Identity by Milan Kundera

faber and faber, 1999, 155 p. Translated from the French L’identité (Gallimard, 1998?) by Linda Asher.

Identity cover

After the loss of a baby from a previous marriage, the constant refrain from her husband and his family that another child would set things right Chantal left to take up with Jean-Marc, who feels he only engages with the world through her but is fearful that is only an illusion and without her he’d lose any connection to the world. Her realisation that, ‘Men don’t turn to look at me any more,’ is the starting point of the couple’s estrangement. She begins to receive anonymous letters, keeping them from Jean-Marc, and imagines who might be their writer. Eventually their contents contain too many details of her activities to be the work of someone who does not know her well. The confrontation that ensues sees Chantal take a trip to London, in part to escape.

In its early stages this book reminded me of the work of John Banville but then it took a left turn into a phantasia of unlikely occurrences which it is a tribute to Kundera’s skill are nevertheless entered seamlessly without any jarring to the reader.

Identity, the awareness of self, is of course the theme of the book. “Remembering our past, carrying it with us always, may be the necessary requirement for maintaining the wholeness of the self.” Saying friends help to bolster this sense, Jean-Marc calls into evidence Dumas’s four musketeers and claims friendship is, “proof of the existence of something stronger than ideology, than religion, than the nation,” but Chantal tells him. “Friendship is a problem for men. It’s their romanticism. Not ours.”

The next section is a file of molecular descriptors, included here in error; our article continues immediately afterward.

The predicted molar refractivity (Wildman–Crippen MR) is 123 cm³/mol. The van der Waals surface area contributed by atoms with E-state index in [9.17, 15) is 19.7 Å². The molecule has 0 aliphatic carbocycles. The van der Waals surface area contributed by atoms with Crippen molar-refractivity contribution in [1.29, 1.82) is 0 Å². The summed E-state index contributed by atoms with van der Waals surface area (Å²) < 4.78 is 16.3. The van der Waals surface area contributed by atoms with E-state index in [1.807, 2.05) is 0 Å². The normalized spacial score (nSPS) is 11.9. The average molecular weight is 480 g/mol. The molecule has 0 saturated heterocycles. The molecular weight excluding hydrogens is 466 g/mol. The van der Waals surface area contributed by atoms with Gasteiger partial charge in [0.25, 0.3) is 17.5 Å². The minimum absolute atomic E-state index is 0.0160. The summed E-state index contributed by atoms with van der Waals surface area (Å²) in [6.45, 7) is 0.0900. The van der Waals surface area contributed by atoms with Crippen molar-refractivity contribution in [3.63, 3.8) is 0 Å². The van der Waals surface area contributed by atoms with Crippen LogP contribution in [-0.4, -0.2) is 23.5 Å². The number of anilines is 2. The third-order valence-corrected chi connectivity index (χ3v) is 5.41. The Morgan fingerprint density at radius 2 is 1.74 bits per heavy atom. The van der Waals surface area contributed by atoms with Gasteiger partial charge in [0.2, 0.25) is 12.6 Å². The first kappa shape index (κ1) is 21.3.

Chantal works at an advertising agency. One of her colleagues declares, “‘Only a very small minority really enjoys sex.’” When challenged, he adds, ‘If someone interrogates you on your sex life, are you going to tell the truth?….. while everyone may covet the erotic life everyone also hates it, as the source of their troubles, their frustrations, their yearnings, their complexes, their sufferings.’” Sex is never far from the surface in a Kundera book. Here advertising is characterised as, “Toilet paper, nappies, detergent, food. That is man’s sacred circle, and our mission is not only to discover it, seize it, and map it, but to make it beautiful, to transform it into song.” We are, “condemned to food and coitus and toilet paper.”

Identity is a slight volume at 155 pages but packs a lot in. However, the simile in, “her voice wavering like the lament of a woman raped,” strikes an off-note.

Pedant’s corner:- Patroclus’ (Patroclus’s,) Alexandre Dumas’ (Dumas’s,) unfriendlike (is that a translation of a French word for which there is no direct English equivalent?) “an burdensome thing” (a burdensome thing, surely? Or was it a peculiar emphasis in the French?) a missing comma before a piece of direct speech, Britannicus’ (Britannicus’s,) “to épater les bourgeois” (not translated, but italicised,) a curious shift to past tense for one paragraph in a section otherwise rendered in the present.

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